Meet the Physiotherapist

Meet Miranda.

Miranda is a qualified and well experience physiotherapist specialising in limb difference.

As a Physiotherapist who specialises in limb difference, my role can vary from day-to-day and person-to-person. The main aim of my role is to reduce risk of injury and pain whilst facilitating as many aspects of the life you desire as possible.

That means I work in: Pre-operative care, post-operative recovery, use of assistive devices and prosthetics, movement education, assistance to return to independent living, pain management and specialised or sports movements.

I like to remind anyone who I work with that working together is a partnership. You tell me the goals and I can help break down the stages to get there and the realistic chance of success at each stage. It is a big part of my job to help you with expectation management and help you to self- review progress and goal making, but most decisions are up to you. I am also there for advice and support, those days when you are feeling like the treatment isn’t working or you are not getting any better, or if you want to start a new sport talk to your Physio about it.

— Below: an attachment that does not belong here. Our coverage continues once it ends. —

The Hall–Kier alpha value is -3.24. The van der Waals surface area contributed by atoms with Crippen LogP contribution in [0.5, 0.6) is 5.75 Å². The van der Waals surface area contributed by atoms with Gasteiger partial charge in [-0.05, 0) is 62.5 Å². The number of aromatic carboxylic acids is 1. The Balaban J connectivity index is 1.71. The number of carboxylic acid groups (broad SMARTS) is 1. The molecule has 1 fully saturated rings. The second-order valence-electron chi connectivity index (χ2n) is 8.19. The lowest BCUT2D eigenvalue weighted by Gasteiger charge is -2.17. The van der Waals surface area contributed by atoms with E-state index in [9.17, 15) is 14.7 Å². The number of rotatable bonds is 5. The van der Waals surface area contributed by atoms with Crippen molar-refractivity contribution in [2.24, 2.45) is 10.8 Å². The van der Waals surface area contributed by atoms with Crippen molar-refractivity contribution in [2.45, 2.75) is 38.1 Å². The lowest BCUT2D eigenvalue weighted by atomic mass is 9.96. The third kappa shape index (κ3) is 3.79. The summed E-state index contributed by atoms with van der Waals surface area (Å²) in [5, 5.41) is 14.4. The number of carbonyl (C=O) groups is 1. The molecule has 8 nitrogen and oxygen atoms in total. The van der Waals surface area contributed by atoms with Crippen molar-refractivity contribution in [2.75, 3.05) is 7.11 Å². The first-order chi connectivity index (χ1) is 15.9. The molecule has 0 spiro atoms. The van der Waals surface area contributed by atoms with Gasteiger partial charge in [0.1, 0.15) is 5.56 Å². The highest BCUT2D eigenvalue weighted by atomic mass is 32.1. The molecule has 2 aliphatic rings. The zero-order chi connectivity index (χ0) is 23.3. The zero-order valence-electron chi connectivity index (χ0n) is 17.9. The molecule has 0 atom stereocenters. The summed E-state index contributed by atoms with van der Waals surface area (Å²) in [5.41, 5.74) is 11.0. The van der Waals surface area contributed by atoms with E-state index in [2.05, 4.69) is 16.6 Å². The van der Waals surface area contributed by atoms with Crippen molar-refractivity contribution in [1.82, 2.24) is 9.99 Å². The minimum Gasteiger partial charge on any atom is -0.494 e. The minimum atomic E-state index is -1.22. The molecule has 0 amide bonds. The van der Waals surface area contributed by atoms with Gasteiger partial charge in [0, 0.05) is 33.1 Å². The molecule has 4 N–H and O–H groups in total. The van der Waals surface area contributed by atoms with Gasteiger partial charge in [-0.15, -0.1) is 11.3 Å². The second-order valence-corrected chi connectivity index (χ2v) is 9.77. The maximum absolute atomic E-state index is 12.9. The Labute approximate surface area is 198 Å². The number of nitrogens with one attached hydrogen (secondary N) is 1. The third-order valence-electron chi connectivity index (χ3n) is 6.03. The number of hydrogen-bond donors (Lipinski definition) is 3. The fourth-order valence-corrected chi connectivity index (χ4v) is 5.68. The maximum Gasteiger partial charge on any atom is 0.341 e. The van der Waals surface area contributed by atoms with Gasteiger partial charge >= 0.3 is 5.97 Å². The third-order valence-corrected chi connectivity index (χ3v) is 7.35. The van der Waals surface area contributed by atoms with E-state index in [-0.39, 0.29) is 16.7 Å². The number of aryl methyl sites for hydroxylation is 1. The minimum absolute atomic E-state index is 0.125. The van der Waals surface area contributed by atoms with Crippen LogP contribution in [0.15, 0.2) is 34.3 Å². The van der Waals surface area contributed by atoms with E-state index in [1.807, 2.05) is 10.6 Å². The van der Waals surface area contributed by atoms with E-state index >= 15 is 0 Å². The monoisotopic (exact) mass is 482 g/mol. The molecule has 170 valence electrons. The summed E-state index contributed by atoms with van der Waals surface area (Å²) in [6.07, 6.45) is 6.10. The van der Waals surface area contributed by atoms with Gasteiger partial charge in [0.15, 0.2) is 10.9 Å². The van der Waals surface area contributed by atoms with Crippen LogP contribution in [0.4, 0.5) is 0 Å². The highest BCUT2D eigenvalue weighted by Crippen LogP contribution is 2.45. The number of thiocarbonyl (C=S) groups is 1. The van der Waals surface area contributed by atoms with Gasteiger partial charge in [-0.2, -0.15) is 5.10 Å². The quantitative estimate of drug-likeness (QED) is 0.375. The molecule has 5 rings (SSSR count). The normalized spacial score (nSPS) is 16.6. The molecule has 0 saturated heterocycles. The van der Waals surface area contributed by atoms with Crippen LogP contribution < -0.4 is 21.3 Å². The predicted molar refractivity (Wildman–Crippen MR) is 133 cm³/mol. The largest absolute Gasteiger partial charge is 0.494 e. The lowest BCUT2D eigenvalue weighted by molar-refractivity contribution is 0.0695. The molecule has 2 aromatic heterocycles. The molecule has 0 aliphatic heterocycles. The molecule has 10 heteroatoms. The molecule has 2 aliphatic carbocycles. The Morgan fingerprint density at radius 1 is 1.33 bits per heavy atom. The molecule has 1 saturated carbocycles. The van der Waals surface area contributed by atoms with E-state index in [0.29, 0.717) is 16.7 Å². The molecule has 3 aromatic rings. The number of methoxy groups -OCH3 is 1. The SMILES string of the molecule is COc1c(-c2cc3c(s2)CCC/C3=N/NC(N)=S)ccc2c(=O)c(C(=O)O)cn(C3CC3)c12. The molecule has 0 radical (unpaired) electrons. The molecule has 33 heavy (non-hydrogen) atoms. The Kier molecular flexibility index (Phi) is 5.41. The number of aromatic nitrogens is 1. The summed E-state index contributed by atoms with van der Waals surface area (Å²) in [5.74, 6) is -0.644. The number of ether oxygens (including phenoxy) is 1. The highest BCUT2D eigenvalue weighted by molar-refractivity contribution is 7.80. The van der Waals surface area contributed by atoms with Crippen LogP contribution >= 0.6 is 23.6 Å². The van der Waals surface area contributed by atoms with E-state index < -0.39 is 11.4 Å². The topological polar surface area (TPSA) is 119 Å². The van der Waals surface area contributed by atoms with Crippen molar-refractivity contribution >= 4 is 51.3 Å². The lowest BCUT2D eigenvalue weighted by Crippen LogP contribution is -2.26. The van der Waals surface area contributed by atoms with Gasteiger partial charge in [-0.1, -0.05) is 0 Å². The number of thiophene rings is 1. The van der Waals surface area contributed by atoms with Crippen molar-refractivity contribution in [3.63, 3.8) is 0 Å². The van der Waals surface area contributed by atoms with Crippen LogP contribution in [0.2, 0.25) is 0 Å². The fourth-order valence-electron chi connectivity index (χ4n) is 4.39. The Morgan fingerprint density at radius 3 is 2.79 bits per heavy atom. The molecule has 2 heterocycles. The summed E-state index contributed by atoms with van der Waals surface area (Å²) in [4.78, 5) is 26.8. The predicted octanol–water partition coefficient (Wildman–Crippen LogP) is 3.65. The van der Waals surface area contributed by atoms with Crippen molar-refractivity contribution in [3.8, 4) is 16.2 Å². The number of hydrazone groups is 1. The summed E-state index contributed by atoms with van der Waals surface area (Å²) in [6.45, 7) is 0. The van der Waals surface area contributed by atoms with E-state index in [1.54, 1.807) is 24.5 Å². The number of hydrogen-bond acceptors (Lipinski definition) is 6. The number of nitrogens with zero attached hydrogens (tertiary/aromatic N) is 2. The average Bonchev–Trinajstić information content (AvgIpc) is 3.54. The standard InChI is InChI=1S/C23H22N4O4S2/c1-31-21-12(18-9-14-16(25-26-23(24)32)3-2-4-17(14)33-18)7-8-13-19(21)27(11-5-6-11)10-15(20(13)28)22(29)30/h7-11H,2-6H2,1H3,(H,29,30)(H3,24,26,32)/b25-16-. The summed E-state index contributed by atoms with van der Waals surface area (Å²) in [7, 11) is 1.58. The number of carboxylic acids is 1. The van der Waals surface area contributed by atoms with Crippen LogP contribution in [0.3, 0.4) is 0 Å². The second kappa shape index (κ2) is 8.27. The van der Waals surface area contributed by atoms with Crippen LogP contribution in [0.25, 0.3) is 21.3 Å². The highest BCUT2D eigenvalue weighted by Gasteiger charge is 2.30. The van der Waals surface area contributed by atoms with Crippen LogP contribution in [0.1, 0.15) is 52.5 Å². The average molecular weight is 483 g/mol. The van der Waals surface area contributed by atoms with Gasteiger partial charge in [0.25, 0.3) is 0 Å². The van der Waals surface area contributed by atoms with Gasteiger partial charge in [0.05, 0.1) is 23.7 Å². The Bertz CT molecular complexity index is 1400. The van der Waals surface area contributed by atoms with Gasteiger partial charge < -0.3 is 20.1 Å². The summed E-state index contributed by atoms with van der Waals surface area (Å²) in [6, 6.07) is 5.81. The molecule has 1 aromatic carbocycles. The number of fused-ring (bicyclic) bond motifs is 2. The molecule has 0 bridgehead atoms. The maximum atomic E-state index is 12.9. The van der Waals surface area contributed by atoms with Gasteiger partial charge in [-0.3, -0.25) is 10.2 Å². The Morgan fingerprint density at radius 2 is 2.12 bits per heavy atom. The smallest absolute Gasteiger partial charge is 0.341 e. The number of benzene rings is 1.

If you are thinking of visiting a Physiotherapist here is what to expect:

1: Medical history – be prepared to be asked questions that do not seem to be connected to your current question, all these parts of the puzzle help us understand your health and how we might be able to build a programme which works for you.

2: Physical assessment – you may be asked to strip to your underwear, but you will almost certainly need to show the residual limb. We will look at how level everything is on your body and ask you to move to look at sources of pain and compensatory movements or limitations.

3: Specialised tests – depending on the issue this could be anything from looking at your shoes, to hitting your knee with a hammer. These tests help us to get closer to the source of problems.

4: Treatment – this could be manual where the therapist uses their hands for treatment, you may be asked to perform exercises or movements or a machine may be used, depending on what is deemed necessary by the therapist.

5: Homework – few things can be treated in a single session and it is important that you keep working at home to improve, a therapist will normally give you advice and things to try out at home.

We are a science-driven profession and this means usually the first treatment we apply is that which has shown the greatest results for your particular issue, but nothing works for everyone. Be honest, tell your therapist if you are not improving and they can discuss a different approach with you.

Visit the BBC BBC Bitesize website to learn about the lift of a prosthetist

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